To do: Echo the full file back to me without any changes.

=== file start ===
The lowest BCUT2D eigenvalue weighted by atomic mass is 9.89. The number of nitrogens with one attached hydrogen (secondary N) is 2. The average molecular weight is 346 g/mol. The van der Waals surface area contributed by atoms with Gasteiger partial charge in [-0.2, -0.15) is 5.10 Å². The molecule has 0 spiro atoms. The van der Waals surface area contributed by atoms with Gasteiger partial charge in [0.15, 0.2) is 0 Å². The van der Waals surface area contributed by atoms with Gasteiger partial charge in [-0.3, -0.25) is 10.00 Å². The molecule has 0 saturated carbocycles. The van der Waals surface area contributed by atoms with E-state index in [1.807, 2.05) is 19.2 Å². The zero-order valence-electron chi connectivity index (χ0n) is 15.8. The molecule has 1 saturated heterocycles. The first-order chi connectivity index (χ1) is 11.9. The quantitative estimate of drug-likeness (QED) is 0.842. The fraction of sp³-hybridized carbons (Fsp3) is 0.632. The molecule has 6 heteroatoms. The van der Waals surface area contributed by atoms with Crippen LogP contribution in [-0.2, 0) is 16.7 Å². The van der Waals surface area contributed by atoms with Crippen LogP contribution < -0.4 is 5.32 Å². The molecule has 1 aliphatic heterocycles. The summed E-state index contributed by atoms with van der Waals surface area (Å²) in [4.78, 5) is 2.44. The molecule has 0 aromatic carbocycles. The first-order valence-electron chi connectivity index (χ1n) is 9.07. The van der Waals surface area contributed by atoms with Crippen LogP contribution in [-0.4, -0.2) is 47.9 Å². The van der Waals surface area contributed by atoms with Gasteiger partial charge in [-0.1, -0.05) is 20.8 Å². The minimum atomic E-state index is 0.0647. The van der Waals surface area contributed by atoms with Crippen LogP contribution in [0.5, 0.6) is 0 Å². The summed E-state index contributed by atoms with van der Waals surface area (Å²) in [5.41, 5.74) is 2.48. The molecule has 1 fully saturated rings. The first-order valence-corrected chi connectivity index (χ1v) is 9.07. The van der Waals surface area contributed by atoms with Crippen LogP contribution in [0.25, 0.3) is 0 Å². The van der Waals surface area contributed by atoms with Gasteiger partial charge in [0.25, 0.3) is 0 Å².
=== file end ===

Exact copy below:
The lowest BCUT2D eigenvalue weighted by atomic mass is 9.89. The number of nitrogens with one attached hydrogen (secondary N) is 2. The average molecular weight is 346 g/mol. The van der Waals surface area contributed by atoms with Gasteiger partial charge in [-0.2, -0.15) is 5.10 Å². The molecule has 0 spiro atoms. The van der Waals surface area contributed by atoms with Gasteiger partial charge in [0.15, 0.2) is 0 Å². The van der Waals surface area contributed by atoms with Gasteiger partial charge in [-0.3, -0.25) is 10.00 Å². The molecule has 0 saturated carbocycles. The van der Waals surface area contributed by atoms with E-state index in [1.807, 2.05) is 19.2 Å². The zero-order valence-electron chi connectivity index (χ0n) is 15.8. The molecule has 1 saturated heterocycles. The first-order chi connectivity index (χ1) is 11.9. The quantitative estimate of drug-likeness (QED) is 0.842. The fraction of sp³-hybridized carbons (Fsp3) is 0.632. The molecule has 6 heteroatoms. The van der Waals surface area contributed by atoms with Crippen LogP contribution in [-0.2, 0) is 16.7 Å². The van der Waals surface area contributed by atoms with Crippen LogP contribution < -0.4 is 5.32 Å². The molecule has 1 aliphatic heterocycles. The summed E-state index contributed by atoms with van der Waals surface area (Å²) in [4.78, 5) is 2.44. The molecule has 0 aromatic carbocycles. The first-order valence-electron chi connectivity index (χ1n) is 9.07. The van der Waals surface area contributed by atoms with Crippen LogP contribution in [-0.4, -0.2) is 47.9 Å². The van der Waals surface area contributed by atoms with Gasteiger partial charge in [-0.1, -0.05) is 20.8 Å². The minimum atomic E-state index is 0.0647. The van der Waals surface area contributed by atoms with Crippen LogP contribution in [0.5, 0.6) is 0 Å². The summed E-state index contributed by atoms with van der Waals surface area (Å²) in [5.41, 5.74) is 2.48. The molecule has 1 fully saturated rings. The first-order valence-corrected chi connectivity index (χ1v) is 9.07. The van der Waals surface area contributed by atoms with Crippen LogP contribution in [0.25, 0.3) is 0 Å². The van der Waals surface area contributed by atoms with Gasteiger partial charge in [0.25, 0.3) is 0 Å².